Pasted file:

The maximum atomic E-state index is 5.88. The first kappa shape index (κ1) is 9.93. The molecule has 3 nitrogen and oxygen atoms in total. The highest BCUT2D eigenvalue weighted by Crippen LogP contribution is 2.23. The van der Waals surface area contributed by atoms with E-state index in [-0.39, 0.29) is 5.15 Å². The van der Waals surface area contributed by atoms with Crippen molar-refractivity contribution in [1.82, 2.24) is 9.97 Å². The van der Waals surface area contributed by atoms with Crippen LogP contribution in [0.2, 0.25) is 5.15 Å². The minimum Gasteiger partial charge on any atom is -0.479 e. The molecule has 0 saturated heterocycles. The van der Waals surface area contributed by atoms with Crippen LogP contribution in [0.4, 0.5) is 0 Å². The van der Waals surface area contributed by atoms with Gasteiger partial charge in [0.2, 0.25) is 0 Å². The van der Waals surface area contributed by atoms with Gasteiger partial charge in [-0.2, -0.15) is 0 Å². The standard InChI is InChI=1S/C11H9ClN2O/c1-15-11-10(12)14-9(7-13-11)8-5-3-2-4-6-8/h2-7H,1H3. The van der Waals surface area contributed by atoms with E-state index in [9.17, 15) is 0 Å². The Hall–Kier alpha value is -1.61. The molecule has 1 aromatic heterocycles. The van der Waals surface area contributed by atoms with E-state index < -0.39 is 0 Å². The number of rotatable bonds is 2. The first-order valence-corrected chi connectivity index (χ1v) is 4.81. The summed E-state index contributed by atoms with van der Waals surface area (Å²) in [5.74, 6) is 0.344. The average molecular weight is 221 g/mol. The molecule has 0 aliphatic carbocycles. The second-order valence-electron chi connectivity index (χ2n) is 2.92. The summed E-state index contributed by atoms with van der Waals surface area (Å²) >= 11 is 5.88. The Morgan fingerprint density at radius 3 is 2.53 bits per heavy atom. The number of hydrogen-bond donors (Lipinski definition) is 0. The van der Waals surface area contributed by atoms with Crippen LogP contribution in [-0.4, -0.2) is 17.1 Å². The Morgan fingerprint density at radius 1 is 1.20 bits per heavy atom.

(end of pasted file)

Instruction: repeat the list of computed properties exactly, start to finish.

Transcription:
The maximum atomic E-state index is 5.88. The first kappa shape index (κ1) is 9.93. The molecule has 3 nitrogen and oxygen atoms in total. The highest BCUT2D eigenvalue weighted by Crippen LogP contribution is 2.23. The van der Waals surface area contributed by atoms with E-state index in [-0.39, 0.29) is 5.15 Å². The van der Waals surface area contributed by atoms with Crippen molar-refractivity contribution in [1.82, 2.24) is 9.97 Å². The van der Waals surface area contributed by atoms with Crippen LogP contribution in [0.2, 0.25) is 5.15 Å². The minimum Gasteiger partial charge on any atom is -0.479 e. The molecule has 0 saturated heterocycles. The van der Waals surface area contributed by atoms with Crippen LogP contribution in [0.4, 0.5) is 0 Å². The van der Waals surface area contributed by atoms with Gasteiger partial charge in [0.2, 0.25) is 0 Å². The van der Waals surface area contributed by atoms with Gasteiger partial charge in [-0.2, -0.15) is 0 Å². The standard InChI is InChI=1S/C11H9ClN2O/c1-15-11-10(12)14-9(7-13-11)8-5-3-2-4-6-8/h2-7H,1H3. The van der Waals surface area contributed by atoms with E-state index in [9.17, 15) is 0 Å². The Hall–Kier alpha value is -1.61. The molecule has 1 aromatic heterocycles. The van der Waals surface area contributed by atoms with E-state index < -0.39 is 0 Å². The number of rotatable bonds is 2. The first-order valence-corrected chi connectivity index (χ1v) is 4.81. The summed E-state index contributed by atoms with van der Waals surface area (Å²) in [5.74, 6) is 0.344. The average molecular weight is 221 g/mol. The molecule has 0 aliphatic carbocycles. The second-order valence-electron chi connectivity index (χ2n) is 2.92. The summed E-state index contributed by atoms with van der Waals surface area (Å²) >= 11 is 5.88. The Morgan fingerprint density at radius 3 is 2.53 bits per heavy atom. The number of hydrogen-bond donors (Lipinski definition) is 0. The van der Waals surface area contributed by atoms with Crippen LogP contribution in [-0.4, -0.2) is 17.1 Å². The Morgan fingerprint density at radius 1 is 1.20 bits per heavy atom.